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Only 2% Of Americans Over 65 Use Marijuana

Douglas A. McIntyre

The boom in marijuana use which has come with legalization has not moved to older Americans. Only 2.1% of people over 65 use pot, according to the National Survey on Drug Use and Health (NSDUH). The pot industry may face a problem as middle-aged Americans reach the traditional retirement period of their lives.

The breakout of marijuana use by age group shows that, for the most part, the younger the person, the more likely he or she will use pot. The NSDUH reported:

As the baby boom generation has only recently begun to reach senior citizen status and as medical and recreational marijuana use is increasingly decriminalized across the country, the proportion of older adults using cannabis could continue to grow and approach rates currently observed in younger age groups, which as of the NSDUH of 2014, were 11.6% of those aged 35 to 49, 20.0% of those aged 26-34, and 31.9% of those aged 18-25.

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So, perhaps as middle-aged people become old, pot use among those over 65 will increase.

However, the data could show a potential problem for the recreational marijuana industry, if people do cut pot use as they age. Use of pot among the younger age groups may have hit a cap. And, who is to say that the 31.9% of people aged 18-25 who use pot will continue to consume at that level as they move into middle age?

There may be some hope for the pot industry, however, because the use of marijuana for medical problems could increase among the elderly. The Alcohol & Drug Abuse Institute of the University of Washington reports:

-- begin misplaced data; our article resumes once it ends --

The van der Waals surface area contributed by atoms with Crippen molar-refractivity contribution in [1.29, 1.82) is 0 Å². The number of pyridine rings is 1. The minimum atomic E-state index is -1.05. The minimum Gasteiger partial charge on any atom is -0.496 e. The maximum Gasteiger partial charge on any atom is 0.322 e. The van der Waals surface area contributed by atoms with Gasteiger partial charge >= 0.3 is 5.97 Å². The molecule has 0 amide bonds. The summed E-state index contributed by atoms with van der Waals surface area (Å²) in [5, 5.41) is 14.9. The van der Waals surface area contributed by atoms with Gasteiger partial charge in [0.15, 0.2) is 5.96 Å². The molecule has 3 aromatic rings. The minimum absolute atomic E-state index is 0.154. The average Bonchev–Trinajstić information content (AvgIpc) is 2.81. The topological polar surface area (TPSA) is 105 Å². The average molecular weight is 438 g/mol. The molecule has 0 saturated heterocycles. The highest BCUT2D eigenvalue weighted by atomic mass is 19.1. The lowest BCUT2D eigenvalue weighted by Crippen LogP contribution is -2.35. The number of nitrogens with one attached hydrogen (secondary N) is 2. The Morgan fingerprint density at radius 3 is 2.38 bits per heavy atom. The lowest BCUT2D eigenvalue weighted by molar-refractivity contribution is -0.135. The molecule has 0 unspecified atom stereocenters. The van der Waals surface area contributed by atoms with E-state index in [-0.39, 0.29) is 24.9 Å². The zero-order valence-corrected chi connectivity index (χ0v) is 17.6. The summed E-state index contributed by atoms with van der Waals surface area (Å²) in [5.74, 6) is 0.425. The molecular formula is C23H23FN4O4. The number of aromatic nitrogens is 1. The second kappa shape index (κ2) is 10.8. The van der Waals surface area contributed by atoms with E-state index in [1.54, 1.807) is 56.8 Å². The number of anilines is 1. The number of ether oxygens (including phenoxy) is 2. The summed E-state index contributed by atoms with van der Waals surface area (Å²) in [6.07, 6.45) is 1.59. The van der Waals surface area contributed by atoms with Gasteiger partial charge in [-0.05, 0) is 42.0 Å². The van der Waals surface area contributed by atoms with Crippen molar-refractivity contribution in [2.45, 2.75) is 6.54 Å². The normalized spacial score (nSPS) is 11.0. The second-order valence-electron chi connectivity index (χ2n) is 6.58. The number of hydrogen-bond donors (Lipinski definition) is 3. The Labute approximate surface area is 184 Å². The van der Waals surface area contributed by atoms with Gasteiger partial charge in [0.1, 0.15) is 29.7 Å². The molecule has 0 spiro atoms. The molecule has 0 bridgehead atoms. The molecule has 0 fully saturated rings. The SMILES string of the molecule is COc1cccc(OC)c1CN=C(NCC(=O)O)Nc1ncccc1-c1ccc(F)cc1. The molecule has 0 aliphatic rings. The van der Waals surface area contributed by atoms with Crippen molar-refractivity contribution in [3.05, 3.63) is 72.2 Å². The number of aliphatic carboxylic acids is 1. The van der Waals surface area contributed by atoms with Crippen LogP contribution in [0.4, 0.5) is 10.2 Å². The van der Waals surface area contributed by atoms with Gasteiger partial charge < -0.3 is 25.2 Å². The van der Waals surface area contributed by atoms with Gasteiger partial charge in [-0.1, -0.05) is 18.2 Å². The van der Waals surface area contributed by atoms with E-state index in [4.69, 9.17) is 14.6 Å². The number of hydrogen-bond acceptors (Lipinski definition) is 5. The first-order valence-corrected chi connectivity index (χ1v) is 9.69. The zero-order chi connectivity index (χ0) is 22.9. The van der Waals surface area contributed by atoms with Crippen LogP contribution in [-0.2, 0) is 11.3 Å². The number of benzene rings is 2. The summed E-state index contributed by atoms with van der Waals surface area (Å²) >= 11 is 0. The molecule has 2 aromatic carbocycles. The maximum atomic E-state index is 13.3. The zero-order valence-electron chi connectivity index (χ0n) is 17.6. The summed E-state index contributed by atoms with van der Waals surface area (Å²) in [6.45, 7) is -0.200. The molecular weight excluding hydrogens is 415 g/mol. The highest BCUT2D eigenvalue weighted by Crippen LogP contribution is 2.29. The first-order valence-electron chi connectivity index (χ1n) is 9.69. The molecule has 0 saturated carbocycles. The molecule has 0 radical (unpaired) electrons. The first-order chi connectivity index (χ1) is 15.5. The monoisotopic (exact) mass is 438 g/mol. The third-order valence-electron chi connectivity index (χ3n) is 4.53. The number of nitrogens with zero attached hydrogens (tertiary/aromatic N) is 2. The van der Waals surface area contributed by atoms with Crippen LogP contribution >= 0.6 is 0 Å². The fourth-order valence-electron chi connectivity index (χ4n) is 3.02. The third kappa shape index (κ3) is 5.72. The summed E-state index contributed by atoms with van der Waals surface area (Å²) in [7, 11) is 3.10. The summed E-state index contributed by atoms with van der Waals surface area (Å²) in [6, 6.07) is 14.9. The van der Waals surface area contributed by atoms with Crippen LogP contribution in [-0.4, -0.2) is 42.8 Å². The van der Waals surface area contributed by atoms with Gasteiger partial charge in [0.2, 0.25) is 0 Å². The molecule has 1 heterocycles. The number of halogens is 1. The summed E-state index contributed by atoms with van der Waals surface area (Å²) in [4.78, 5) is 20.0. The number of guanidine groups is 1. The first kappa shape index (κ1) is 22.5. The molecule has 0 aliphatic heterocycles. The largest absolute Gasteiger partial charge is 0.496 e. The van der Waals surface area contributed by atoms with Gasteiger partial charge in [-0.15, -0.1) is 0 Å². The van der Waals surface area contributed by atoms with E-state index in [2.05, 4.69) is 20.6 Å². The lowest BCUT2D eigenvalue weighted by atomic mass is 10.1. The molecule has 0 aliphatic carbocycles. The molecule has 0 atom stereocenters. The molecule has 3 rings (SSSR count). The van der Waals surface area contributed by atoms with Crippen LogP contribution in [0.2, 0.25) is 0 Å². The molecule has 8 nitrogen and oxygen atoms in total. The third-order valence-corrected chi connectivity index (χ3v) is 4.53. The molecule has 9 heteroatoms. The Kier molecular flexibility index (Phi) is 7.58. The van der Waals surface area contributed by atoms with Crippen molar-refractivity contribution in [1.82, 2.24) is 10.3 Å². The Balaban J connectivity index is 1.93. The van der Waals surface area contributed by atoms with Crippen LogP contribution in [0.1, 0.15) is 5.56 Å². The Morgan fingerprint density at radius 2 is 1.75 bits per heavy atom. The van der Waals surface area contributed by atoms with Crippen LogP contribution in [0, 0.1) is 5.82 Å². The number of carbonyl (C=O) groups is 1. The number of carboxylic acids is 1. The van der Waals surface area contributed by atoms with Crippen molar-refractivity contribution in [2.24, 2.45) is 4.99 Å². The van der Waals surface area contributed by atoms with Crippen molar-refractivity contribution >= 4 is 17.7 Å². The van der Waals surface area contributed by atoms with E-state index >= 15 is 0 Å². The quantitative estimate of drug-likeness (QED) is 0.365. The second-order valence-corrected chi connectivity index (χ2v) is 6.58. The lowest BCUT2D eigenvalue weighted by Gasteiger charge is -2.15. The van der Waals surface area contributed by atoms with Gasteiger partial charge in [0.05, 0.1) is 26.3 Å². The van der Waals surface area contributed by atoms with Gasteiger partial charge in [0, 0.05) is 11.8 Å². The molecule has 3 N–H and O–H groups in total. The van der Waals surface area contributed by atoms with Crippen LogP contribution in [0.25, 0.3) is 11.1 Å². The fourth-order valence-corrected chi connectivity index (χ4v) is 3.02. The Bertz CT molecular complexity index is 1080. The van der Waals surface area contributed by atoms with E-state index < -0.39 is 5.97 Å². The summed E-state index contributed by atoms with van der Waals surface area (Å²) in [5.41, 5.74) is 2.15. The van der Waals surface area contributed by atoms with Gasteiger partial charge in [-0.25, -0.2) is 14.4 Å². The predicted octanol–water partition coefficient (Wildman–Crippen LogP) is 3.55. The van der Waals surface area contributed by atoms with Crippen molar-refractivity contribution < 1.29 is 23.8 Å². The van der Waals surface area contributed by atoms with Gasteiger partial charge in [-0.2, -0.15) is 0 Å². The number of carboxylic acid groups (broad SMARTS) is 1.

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 Along with aging come physical changes, including hearing impairment, vision changes, slowed reaction time, susceptibility to falls, and cognitive decline. Aging also entails the development of age-related health problems, such as cardiovascular disease, diabetes, arthritis, osteoporosis, and cancer. Two out of three older Americans have multiple chronic health conditions, which generally require multiple prescription medications, increasing the risk of adverse drug effects, which can further endanger their health. As cannabis is increasingly seen as benign and a safe adjunct or alternative treatment for age-related health problems, a rising number of older adults may be expected to turn to marijuana for medical in addition to recreational purposes.

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So, can medical use overcome the tendency of older Americans to shy away from pot use for recreational purposes?

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